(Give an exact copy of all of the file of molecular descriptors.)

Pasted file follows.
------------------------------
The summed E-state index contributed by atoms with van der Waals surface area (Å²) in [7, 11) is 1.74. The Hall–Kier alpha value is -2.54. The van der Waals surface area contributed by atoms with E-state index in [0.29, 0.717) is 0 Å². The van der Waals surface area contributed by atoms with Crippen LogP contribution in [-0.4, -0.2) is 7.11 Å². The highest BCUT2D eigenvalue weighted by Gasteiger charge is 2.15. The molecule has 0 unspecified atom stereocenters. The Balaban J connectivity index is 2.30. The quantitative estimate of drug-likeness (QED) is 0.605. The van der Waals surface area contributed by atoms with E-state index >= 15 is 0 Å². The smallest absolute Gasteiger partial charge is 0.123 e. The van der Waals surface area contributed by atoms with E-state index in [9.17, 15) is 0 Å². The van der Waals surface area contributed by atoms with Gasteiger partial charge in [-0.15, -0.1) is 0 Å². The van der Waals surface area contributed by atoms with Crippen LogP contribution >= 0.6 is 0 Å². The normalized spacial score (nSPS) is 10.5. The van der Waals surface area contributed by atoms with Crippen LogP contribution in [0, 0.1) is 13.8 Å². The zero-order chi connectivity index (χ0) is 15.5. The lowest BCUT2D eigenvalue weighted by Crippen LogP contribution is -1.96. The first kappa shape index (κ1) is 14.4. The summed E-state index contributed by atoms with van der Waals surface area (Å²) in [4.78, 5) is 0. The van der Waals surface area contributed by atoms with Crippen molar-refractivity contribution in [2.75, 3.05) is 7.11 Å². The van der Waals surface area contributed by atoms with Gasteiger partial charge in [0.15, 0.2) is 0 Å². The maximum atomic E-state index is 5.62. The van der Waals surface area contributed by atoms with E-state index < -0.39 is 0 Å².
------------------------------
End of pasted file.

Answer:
The summed E-state index contributed by atoms with van der Waals surface area (Å²) in [7, 11) is 1.74. The Hall–Kier alpha value is -2.54. The van der Waals surface area contributed by atoms with E-state index in [0.29, 0.717) is 0 Å². The van der Waals surface area contributed by atoms with Crippen LogP contribution in [-0.4, -0.2) is 7.11 Å². The highest BCUT2D eigenvalue weighted by Gasteiger charge is 2.15. The molecule has 0 unspecified atom stereocenters. The Balaban J connectivity index is 2.30. The quantitative estimate of drug-likeness (QED) is 0.605. The van der Waals surface area contributed by atoms with E-state index >= 15 is 0 Å². The smallest absolute Gasteiger partial charge is 0.123 e. The van der Waals surface area contributed by atoms with E-state index in [9.17, 15) is 0 Å². The van der Waals surface area contributed by atoms with Gasteiger partial charge in [-0.15, -0.1) is 0 Å². The van der Waals surface area contributed by atoms with Crippen LogP contribution >= 0.6 is 0 Å². The normalized spacial score (nSPS) is 10.5. The van der Waals surface area contributed by atoms with Crippen LogP contribution in [0, 0.1) is 13.8 Å². The zero-order chi connectivity index (χ0) is 15.5. The lowest BCUT2D eigenvalue weighted by Crippen LogP contribution is -1.96. The first kappa shape index (κ1) is 14.4. The summed E-state index contributed by atoms with van der Waals surface area (Å²) in [4.78, 5) is 0. The van der Waals surface area contributed by atoms with Crippen molar-refractivity contribution in [2.75, 3.05) is 7.11 Å². The van der Waals surface area contributed by atoms with Gasteiger partial charge in [0.15, 0.2) is 0 Å². The maximum atomic E-state index is 5.62. The van der Waals surface area contributed by atoms with E-state index < -0.39 is 0 Å².